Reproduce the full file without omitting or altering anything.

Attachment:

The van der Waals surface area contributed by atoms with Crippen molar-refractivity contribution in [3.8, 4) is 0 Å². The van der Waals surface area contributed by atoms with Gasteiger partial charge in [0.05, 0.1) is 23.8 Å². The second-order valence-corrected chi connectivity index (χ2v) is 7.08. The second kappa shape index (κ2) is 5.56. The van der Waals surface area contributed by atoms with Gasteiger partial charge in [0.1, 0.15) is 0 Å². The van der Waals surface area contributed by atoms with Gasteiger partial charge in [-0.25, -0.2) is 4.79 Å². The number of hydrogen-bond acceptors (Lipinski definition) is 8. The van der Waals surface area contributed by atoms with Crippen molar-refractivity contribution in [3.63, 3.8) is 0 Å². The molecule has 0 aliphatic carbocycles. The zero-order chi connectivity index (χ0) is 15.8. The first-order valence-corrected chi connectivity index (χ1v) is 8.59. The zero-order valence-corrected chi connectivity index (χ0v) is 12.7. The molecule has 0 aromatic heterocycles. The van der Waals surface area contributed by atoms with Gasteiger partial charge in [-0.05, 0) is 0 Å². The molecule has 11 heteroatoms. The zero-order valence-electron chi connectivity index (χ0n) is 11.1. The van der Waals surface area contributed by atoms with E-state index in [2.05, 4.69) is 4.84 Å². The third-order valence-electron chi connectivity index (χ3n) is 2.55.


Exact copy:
The van der Waals surface area contributed by atoms with Crippen molar-refractivity contribution in [3.8, 4) is 0 Å². The van der Waals surface area contributed by atoms with Gasteiger partial charge in [0.05, 0.1) is 23.8 Å². The second-order valence-corrected chi connectivity index (χ2v) is 7.08. The second kappa shape index (κ2) is 5.56. The van der Waals surface area contributed by atoms with Gasteiger partial charge in [0.1, 0.15) is 0 Å². The van der Waals surface area contributed by atoms with Gasteiger partial charge in [-0.25, -0.2) is 4.79 Å². The number of hydrogen-bond acceptors (Lipinski definition) is 8. The van der Waals surface area contributed by atoms with Crippen molar-refractivity contribution in [3.63, 3.8) is 0 Å². The molecule has 0 aliphatic carbocycles. The zero-order chi connectivity index (χ0) is 15.8. The first-order valence-corrected chi connectivity index (χ1v) is 8.59. The zero-order valence-corrected chi connectivity index (χ0v) is 12.7. The molecule has 0 aromatic heterocycles. The van der Waals surface area contributed by atoms with Gasteiger partial charge in [-0.05, 0) is 0 Å². The molecule has 11 heteroatoms. The zero-order valence-electron chi connectivity index (χ0n) is 11.1. The van der Waals surface area contributed by atoms with E-state index in [2.05, 4.69) is 4.84 Å². The third-order valence-electron chi connectivity index (χ3n) is 2.55.